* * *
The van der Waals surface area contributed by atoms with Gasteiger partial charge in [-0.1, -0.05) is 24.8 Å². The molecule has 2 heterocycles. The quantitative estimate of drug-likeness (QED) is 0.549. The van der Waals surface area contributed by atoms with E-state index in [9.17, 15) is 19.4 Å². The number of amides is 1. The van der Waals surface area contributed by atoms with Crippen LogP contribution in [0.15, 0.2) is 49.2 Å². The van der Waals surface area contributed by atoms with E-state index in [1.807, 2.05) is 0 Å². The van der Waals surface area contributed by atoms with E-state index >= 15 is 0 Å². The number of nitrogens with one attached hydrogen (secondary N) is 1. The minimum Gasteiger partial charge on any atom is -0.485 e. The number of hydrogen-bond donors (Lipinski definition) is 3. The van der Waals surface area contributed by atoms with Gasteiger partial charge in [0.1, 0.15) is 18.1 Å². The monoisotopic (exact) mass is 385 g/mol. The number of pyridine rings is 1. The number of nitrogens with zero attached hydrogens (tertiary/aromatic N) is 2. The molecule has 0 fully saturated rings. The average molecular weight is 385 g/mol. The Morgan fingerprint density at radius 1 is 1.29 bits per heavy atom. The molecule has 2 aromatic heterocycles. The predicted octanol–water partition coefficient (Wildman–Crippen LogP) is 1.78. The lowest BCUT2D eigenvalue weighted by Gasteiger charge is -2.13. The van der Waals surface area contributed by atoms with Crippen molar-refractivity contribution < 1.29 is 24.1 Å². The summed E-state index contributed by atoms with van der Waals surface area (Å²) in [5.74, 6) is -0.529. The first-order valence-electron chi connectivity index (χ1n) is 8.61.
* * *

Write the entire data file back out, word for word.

The van der Waals surface area contributed by atoms with Gasteiger partial charge in [-0.1, -0.05) is 24.8 Å². The molecule has 2 heterocycles. The quantitative estimate of drug-likeness (QED) is 0.549. The van der Waals surface area contributed by atoms with E-state index in [9.17, 15) is 19.4 Å². The number of amides is 1. The van der Waals surface area contributed by atoms with Crippen LogP contribution in [0.15, 0.2) is 49.2 Å². The van der Waals surface area contributed by atoms with E-state index in [1.807, 2.05) is 0 Å². The van der Waals surface area contributed by atoms with E-state index >= 15 is 0 Å². The number of nitrogens with one attached hydrogen (secondary N) is 1. The minimum Gasteiger partial charge on any atom is -0.485 e. The number of hydrogen-bond donors (Lipinski definition) is 3. The van der Waals surface area contributed by atoms with Gasteiger partial charge in [0.1, 0.15) is 18.1 Å². The monoisotopic (exact) mass is 385 g/mol. The number of pyridine rings is 1. The number of nitrogens with zero attached hydrogens (tertiary/aromatic N) is 2. The molecule has 0 fully saturated rings. The average molecular weight is 385 g/mol. The Morgan fingerprint density at radius 1 is 1.29 bits per heavy atom. The molecule has 2 aromatic heterocycles. The predicted octanol–water partition coefficient (Wildman–Crippen LogP) is 1.78. The lowest BCUT2D eigenvalue weighted by Gasteiger charge is -2.13. The van der Waals surface area contributed by atoms with Crippen molar-refractivity contribution < 1.29 is 24.1 Å². The summed E-state index contributed by atoms with van der Waals surface area (Å²) in [5.74, 6) is -0.529. The first-order valence-electron chi connectivity index (χ1n) is 8.61.